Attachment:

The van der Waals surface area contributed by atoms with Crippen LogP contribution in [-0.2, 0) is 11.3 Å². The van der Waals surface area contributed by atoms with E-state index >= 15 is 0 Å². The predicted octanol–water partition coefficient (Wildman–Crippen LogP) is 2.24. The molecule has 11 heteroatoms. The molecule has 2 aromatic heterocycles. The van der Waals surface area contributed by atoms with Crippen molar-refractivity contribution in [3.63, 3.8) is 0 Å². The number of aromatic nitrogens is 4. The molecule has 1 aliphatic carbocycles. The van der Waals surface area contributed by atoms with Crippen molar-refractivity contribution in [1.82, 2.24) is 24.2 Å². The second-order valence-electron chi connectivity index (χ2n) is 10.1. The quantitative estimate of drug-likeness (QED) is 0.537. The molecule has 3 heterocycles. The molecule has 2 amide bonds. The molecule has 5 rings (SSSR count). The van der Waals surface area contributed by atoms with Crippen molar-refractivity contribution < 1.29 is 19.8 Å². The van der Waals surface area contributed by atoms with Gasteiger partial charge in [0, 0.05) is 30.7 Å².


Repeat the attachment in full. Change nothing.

The van der Waals surface area contributed by atoms with Crippen LogP contribution in [-0.2, 0) is 11.3 Å². The van der Waals surface area contributed by atoms with E-state index >= 15 is 0 Å². The predicted octanol–water partition coefficient (Wildman–Crippen LogP) is 2.24. The molecule has 11 heteroatoms. The molecule has 2 aromatic heterocycles. The van der Waals surface area contributed by atoms with Crippen molar-refractivity contribution in [3.63, 3.8) is 0 Å². The number of aromatic nitrogens is 4. The molecule has 1 aliphatic carbocycles. The van der Waals surface area contributed by atoms with Crippen molar-refractivity contribution in [1.82, 2.24) is 24.2 Å². The second-order valence-electron chi connectivity index (χ2n) is 10.1. The quantitative estimate of drug-likeness (QED) is 0.537. The molecule has 3 heterocycles. The molecule has 2 amide bonds. The molecule has 5 rings (SSSR count). The van der Waals surface area contributed by atoms with Crippen molar-refractivity contribution < 1.29 is 19.8 Å². The van der Waals surface area contributed by atoms with Gasteiger partial charge in [0, 0.05) is 30.7 Å².